Built in the 14th century, the medieval moated castle always served as a holiday residence for Saxon rulers and as accommodation for the sovereign's administration. When the castle was rebuilt for the first time, it retained its Renaissance style, and the tower has survived to this day. Following the division of Saxony and the takeover of the Saxony-Merseburg Principality, the Barockschloss Delitzsch was declared a travel and widows' residence.
Further reconstruction gave the castle its French character and still impresses today with its elegant interior. Then, starting in 1860, the residence was used as a women's prison for a few years until the city of Delitzsch bought the castle and it became a museum.
The baroque palace with its baroque garden is now home to a museum, the tourist information office, the registry office and the local music school. The 50-metre high observation tower also offers a 360-degree view of the surrounding area.
Learn about the life of the duchess dowagers of Saxony-Merseburg, the aristocratic, magnificently furnished living quarters and the everyday life of the servants in the Delitzsch Damenschloss. Information about the castle's history and the town is also available and there are also special exhibitions that highlight the political and cultural history.
Originally laid out in 1692 and 1693, the French-style pleasure garden today again has a parterre de broderie which, with its brick-filled ornaments, is reminiscent of embroidery. The fan-shaped avenues lined with maple trees are a welcome source of shade in summer.References:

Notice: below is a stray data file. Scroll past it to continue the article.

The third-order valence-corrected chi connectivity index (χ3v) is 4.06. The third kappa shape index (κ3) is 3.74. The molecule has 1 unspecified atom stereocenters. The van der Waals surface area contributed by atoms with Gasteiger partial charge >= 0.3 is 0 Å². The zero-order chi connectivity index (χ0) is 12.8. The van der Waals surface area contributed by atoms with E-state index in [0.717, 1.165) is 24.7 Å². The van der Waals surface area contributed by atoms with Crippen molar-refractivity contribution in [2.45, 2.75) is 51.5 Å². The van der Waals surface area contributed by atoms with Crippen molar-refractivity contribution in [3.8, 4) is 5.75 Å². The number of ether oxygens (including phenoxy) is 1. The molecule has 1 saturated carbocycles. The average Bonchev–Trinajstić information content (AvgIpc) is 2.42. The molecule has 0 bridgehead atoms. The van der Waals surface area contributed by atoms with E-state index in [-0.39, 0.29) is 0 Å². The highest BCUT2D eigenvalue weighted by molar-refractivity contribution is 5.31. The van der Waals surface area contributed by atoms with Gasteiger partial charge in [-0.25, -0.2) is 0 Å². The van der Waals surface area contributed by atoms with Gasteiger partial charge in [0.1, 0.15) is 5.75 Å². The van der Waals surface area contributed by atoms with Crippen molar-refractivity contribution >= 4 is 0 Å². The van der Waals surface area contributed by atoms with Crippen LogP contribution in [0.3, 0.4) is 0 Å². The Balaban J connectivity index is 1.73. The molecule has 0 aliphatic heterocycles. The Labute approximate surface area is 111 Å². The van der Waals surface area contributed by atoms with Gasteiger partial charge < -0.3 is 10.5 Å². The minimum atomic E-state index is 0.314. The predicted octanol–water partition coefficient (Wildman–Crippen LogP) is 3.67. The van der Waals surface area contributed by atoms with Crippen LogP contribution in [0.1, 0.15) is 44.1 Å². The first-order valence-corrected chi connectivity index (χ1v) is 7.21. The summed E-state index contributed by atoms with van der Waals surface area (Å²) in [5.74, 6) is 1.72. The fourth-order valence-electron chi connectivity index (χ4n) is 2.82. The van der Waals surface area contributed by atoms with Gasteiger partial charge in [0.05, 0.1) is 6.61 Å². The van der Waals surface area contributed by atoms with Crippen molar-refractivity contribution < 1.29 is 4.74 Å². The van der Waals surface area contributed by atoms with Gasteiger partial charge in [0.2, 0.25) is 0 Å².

Monte d"Accoddi is a Neolithic archaeological site in northern Sardinia, located in the territory of Sassari. The site consists of a massive raised stone platform thought to have been an altar. It was constructed by the Ozieri culture or earlier, with the oldest parts dated to around 4,000–3,650 BC.
The site was discovered in 1954 in a field owned by the Segni family. No chambers or entrances to the mound have been found, leading to the presumption it was an altar, a temple or a step pyramid. It may have also served an observational function, as its square plan is coordinated with the cardinal points of the compass.
The initial Ozieri structure was abandoned or destroyed around 3000 BC, with traces of fire found in the archeological evidence. Around 2800 BC the remains of the original structure were completely covered with a layered mixture of earth and stone, and large blocks of limestone were then applied to establish a second platform, truncated by a step pyramid (36 m × 29 m, about 10 m in height), accessible by means of a second ramp, 42 m long, built over the older one. This second temple resembles contemporary Mesopotamian ziggurats, and is attributed to the Abealzu-Filigosa culture.
Archeological excavations from the chalcolithic Abealzu-Filigosa layers indicate the Monte d"Accoddi was used for animal sacrifice, with the remains of sheep, cattle, and swine recovered in near equal proportions. It is among the earliest known sacrificial sites in Western Europe.
The site appears to have been abandoned again around 1800 BC, at the onset of the Nuragic age.
The monument was partially reconstructed during the 1980s. It is open to the public and accessible by the old route of SS131 highway, near the hamlet of Ottava. It is 14,9 km from Sassari and 45 km from Alghero. There is no public transportation to the site. The opening times vary throughout the year.